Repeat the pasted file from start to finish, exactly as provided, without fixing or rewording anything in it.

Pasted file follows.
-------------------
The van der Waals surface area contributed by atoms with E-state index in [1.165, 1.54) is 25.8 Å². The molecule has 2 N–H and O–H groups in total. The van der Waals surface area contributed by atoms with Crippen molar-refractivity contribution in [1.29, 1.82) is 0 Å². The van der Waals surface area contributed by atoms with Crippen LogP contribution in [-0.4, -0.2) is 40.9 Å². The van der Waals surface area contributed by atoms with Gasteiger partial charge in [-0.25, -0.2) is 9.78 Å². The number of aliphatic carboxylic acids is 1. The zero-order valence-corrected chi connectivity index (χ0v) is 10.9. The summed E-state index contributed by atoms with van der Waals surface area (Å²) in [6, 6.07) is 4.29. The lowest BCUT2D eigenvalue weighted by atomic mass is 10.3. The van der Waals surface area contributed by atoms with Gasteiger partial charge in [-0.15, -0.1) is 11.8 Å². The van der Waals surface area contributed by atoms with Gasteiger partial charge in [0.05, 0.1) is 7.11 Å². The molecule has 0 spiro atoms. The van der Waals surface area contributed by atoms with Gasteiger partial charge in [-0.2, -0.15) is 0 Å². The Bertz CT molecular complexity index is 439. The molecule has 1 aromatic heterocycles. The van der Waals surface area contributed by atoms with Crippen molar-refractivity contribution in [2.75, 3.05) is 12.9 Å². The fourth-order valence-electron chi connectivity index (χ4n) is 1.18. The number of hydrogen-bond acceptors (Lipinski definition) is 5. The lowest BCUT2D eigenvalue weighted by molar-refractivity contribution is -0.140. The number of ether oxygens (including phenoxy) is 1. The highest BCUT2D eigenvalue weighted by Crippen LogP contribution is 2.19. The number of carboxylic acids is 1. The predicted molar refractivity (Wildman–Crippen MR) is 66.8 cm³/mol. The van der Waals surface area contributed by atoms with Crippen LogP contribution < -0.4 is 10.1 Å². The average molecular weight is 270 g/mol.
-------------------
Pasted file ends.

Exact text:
The van der Waals surface area contributed by atoms with E-state index in [1.165, 1.54) is 25.8 Å². The molecule has 2 N–H and O–H groups in total. The van der Waals surface area contributed by atoms with Crippen molar-refractivity contribution in [1.29, 1.82) is 0 Å². The van der Waals surface area contributed by atoms with Crippen LogP contribution in [-0.4, -0.2) is 40.9 Å². The van der Waals surface area contributed by atoms with Gasteiger partial charge in [-0.25, -0.2) is 9.78 Å². The number of aliphatic carboxylic acids is 1. The zero-order valence-corrected chi connectivity index (χ0v) is 10.9. The summed E-state index contributed by atoms with van der Waals surface area (Å²) in [6, 6.07) is 4.29. The lowest BCUT2D eigenvalue weighted by atomic mass is 10.3. The van der Waals surface area contributed by atoms with Gasteiger partial charge in [-0.15, -0.1) is 11.8 Å². The van der Waals surface area contributed by atoms with Gasteiger partial charge in [0.05, 0.1) is 7.11 Å². The molecule has 0 spiro atoms. The van der Waals surface area contributed by atoms with Gasteiger partial charge in [-0.2, -0.15) is 0 Å². The Bertz CT molecular complexity index is 439. The molecule has 1 aromatic heterocycles. The van der Waals surface area contributed by atoms with Crippen molar-refractivity contribution in [2.75, 3.05) is 12.9 Å². The fourth-order valence-electron chi connectivity index (χ4n) is 1.18. The number of hydrogen-bond acceptors (Lipinski definition) is 5. The lowest BCUT2D eigenvalue weighted by molar-refractivity contribution is -0.140. The number of ether oxygens (including phenoxy) is 1. The highest BCUT2D eigenvalue weighted by Crippen LogP contribution is 2.19. The number of carboxylic acids is 1. The predicted molar refractivity (Wildman–Crippen MR) is 66.8 cm³/mol. The van der Waals surface area contributed by atoms with Crippen LogP contribution < -0.4 is 10.1 Å². The average molecular weight is 270 g/mol.